Do we want to be good at resuscitation?
If so, then these issues demand our time and attention. Once you’ve optimized on-scene performance (and hopefully realized some significant gains) you will plateau or perhaps even regress if you don’t find new opportunities to improve the chain-of-survival.
Updated recommendation for dispatchers
“It is recommended that emergency dispatchers determine if a patient is unresponsive with abnormal breathing after acquiring the requisite information to determine the location of the event. If the patient is unresponsive with abnormal or absent breathing, it is reasonable for the emergency dispatcher to assume that the patient is in cardiac arrest. Dispatchers should be educated to identify unresponsiveness with abnormal breathing and agonal gasps across a range of clinical presentations and descriptions.”
Will we pay attention to this recommendation?
I must admit that I find it a bit troubling that so many of my colleagues are saying “there’s nothing new in the 2015 guidelines.” This emphasis on the importance of the call intake process is critically important in my estimation and deserves to be taken seriously.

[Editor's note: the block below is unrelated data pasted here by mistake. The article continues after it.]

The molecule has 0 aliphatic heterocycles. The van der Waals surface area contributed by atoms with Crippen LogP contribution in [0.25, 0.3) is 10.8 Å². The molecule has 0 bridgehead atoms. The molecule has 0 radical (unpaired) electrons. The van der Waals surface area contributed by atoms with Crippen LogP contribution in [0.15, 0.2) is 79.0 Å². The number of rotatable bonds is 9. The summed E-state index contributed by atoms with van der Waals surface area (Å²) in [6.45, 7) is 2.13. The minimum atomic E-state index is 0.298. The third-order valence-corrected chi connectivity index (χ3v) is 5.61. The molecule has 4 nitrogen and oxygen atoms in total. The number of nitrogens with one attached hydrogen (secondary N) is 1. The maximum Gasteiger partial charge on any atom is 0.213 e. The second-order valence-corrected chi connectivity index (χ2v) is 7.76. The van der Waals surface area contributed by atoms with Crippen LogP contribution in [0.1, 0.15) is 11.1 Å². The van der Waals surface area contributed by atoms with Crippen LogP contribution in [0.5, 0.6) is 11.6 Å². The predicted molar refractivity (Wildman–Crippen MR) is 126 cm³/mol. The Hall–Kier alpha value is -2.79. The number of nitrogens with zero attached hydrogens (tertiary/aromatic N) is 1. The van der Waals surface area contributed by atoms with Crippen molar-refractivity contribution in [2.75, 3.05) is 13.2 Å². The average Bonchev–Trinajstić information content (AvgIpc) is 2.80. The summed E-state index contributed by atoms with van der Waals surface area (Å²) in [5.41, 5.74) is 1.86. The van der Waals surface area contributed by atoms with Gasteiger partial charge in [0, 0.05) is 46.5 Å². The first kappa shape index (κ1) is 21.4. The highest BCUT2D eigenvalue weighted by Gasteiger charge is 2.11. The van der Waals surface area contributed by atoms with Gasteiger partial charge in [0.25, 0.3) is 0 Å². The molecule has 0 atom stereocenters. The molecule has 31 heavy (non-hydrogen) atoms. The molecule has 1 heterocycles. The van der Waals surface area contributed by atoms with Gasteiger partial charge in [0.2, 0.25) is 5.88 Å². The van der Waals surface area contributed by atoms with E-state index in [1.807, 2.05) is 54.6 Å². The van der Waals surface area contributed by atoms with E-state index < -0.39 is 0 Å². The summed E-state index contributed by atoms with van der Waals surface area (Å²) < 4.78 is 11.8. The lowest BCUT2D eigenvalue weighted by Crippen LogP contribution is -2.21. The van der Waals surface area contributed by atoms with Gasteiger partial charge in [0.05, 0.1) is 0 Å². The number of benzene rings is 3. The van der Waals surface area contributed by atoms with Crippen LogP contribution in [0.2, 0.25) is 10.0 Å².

I hope I’m wrong but it almost reminds me of the 2000 AHA ECC Guidelines when it was first suggested that paramedics may not have enough experience to be proficient at tracheal intubation, and that alternate airways like the LMA might be more appropriate.
We simply did not like the message and many of us still don’t. We’re still arguing about it 15 years later although even the most stubborn of us have, at a minimum, admitted that tracheal intubation should not significantly interrupt chest compressions.
Anecdotally, having reviewed between 50 and 100 cardiac arrest calls using CODE-STAT for CPR analytics, it seems to me that most paramedics will not interrupt chest compressions for more than 10 or 15 seconds for the first attempt. However, if they miss the first attempt, all bets are off, and it is not uncommon for the second attempt to interrupt compressions for 15 to 30 seconds.
Because I know this tends to happen I have asked our paramedics to concentrate on expertly performed BLS for the first 5 cycles (10 minutes) of the cardiac arrest. A 30 second delay in chest compressions, while obviously not desirable, is more palatable at the 10 or 15-minute mark than during the “sweet spot” of the code.
I hope that many years from now (long after I am gone) others in our profession won’t look back and realize that we missed a huge opportunity to strengthen the chain-of-survival in our communities.
Again, I don’t suggest this will be easy. In fact, I’m certain it will be difficult. But with this recommendation it’s a good time to try.
Update: Click here to listen to Robert Lawrence interview Ben Bobrow, M.D. about dispatcher recognition of cardiac arrest and CPR instructions. Here’s the most important part: